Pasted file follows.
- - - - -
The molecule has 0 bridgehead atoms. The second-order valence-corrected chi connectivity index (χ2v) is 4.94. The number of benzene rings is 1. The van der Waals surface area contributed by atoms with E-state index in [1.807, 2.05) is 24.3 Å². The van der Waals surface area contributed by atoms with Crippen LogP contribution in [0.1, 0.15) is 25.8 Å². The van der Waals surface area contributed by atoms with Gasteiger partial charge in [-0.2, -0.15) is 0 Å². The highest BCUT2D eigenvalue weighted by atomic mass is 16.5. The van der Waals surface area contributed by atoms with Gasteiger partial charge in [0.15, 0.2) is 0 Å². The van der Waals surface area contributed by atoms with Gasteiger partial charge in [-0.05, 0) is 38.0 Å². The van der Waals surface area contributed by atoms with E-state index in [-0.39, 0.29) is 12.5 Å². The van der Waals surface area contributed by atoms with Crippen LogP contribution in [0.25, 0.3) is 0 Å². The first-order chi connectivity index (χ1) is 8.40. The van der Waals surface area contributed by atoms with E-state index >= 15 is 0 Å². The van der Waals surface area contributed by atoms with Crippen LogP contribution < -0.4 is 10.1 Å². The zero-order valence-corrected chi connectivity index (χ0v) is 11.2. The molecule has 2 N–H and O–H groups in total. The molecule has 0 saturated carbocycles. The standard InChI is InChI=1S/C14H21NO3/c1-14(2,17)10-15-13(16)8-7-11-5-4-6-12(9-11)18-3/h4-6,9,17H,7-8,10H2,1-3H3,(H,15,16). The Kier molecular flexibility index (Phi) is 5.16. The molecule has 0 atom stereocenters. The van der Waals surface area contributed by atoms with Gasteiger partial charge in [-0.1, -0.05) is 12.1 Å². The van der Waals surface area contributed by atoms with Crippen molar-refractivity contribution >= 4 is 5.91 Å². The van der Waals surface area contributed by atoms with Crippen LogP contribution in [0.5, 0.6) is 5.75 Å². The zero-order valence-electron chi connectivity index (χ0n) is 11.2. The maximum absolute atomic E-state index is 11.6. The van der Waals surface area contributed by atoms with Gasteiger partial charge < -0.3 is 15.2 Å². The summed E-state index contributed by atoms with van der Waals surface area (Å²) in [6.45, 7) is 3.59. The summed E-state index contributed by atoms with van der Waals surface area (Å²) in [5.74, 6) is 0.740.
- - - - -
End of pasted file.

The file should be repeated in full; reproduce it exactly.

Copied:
The molecule has 0 bridgehead atoms. The second-order valence-corrected chi connectivity index (χ2v) is 4.94. The number of benzene rings is 1. The van der Waals surface area contributed by atoms with E-state index in [1.807, 2.05) is 24.3 Å². The van der Waals surface area contributed by atoms with Crippen LogP contribution in [0.1, 0.15) is 25.8 Å². The van der Waals surface area contributed by atoms with Gasteiger partial charge in [-0.2, -0.15) is 0 Å². The highest BCUT2D eigenvalue weighted by atomic mass is 16.5. The van der Waals surface area contributed by atoms with Gasteiger partial charge in [0.15, 0.2) is 0 Å². The van der Waals surface area contributed by atoms with Gasteiger partial charge in [-0.05, 0) is 38.0 Å². The van der Waals surface area contributed by atoms with E-state index in [-0.39, 0.29) is 12.5 Å². The van der Waals surface area contributed by atoms with Crippen LogP contribution in [0.25, 0.3) is 0 Å². The first-order chi connectivity index (χ1) is 8.40. The van der Waals surface area contributed by atoms with E-state index >= 15 is 0 Å². The van der Waals surface area contributed by atoms with Crippen LogP contribution < -0.4 is 10.1 Å². The zero-order valence-corrected chi connectivity index (χ0v) is 11.2. The molecule has 2 N–H and O–H groups in total. The molecule has 0 saturated carbocycles. The standard InChI is InChI=1S/C14H21NO3/c1-14(2,17)10-15-13(16)8-7-11-5-4-6-12(9-11)18-3/h4-6,9,17H,7-8,10H2,1-3H3,(H,15,16). The Kier molecular flexibility index (Phi) is 5.16. The molecule has 0 atom stereocenters. The van der Waals surface area contributed by atoms with Gasteiger partial charge in [-0.1, -0.05) is 12.1 Å². The van der Waals surface area contributed by atoms with Crippen molar-refractivity contribution >= 4 is 5.91 Å². The van der Waals surface area contributed by atoms with Crippen LogP contribution in [0.5, 0.6) is 5.75 Å². The zero-order valence-electron chi connectivity index (χ0n) is 11.2. The maximum absolute atomic E-state index is 11.6. The van der Waals surface area contributed by atoms with Gasteiger partial charge < -0.3 is 15.2 Å². The summed E-state index contributed by atoms with van der Waals surface area (Å²) in [6.45, 7) is 3.59. The summed E-state index contributed by atoms with van der Waals surface area (Å²) in [5.74, 6) is 0.740.